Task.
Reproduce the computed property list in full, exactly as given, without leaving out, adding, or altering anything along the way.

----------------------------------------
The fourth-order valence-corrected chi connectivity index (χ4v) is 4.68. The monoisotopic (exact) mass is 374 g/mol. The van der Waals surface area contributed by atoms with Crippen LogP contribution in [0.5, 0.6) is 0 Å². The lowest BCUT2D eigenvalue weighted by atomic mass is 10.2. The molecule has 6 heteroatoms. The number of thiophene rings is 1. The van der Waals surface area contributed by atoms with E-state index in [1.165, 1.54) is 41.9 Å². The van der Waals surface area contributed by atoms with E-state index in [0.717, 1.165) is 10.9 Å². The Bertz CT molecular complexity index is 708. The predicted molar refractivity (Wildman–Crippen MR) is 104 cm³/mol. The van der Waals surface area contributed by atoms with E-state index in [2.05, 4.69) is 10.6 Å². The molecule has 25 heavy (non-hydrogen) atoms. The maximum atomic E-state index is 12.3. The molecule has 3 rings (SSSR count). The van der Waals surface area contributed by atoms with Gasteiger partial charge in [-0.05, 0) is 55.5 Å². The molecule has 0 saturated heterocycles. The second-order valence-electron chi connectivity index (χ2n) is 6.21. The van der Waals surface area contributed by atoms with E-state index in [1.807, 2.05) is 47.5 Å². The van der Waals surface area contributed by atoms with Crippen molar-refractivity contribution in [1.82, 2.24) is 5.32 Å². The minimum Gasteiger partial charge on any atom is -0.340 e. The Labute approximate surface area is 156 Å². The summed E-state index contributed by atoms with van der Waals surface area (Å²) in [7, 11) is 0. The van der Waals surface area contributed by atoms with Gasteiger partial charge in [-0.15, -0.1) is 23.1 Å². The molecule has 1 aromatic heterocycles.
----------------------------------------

The fourth-order valence-corrected chi connectivity index (χ4v) is 4.68. The monoisotopic (exact) mass is 374 g/mol. The van der Waals surface area contributed by atoms with Crippen LogP contribution in [0.5, 0.6) is 0 Å². The lowest BCUT2D eigenvalue weighted by atomic mass is 10.2. The molecule has 6 heteroatoms. The number of thiophene rings is 1. The van der Waals surface area contributed by atoms with E-state index in [1.165, 1.54) is 41.9 Å². The van der Waals surface area contributed by atoms with E-state index in [0.717, 1.165) is 10.9 Å². The Bertz CT molecular complexity index is 708. The predicted molar refractivity (Wildman–Crippen MR) is 104 cm³/mol. The van der Waals surface area contributed by atoms with E-state index in [2.05, 4.69) is 10.6 Å². The molecule has 25 heavy (non-hydrogen) atoms. The maximum atomic E-state index is 12.3. The molecule has 3 rings (SSSR count). The van der Waals surface area contributed by atoms with Gasteiger partial charge in [-0.05, 0) is 55.5 Å². The molecule has 0 saturated heterocycles. The second-order valence-electron chi connectivity index (χ2n) is 6.21. The van der Waals surface area contributed by atoms with E-state index in [1.807, 2.05) is 47.5 Å². The van der Waals surface area contributed by atoms with Crippen molar-refractivity contribution in [1.82, 2.24) is 5.32 Å². The minimum Gasteiger partial charge on any atom is -0.340 e. The Labute approximate surface area is 156 Å². The summed E-state index contributed by atoms with van der Waals surface area (Å²) in [7, 11) is 0. The van der Waals surface area contributed by atoms with Gasteiger partial charge in [-0.15, -0.1) is 23.1 Å². The molecule has 1 aromatic heterocycles.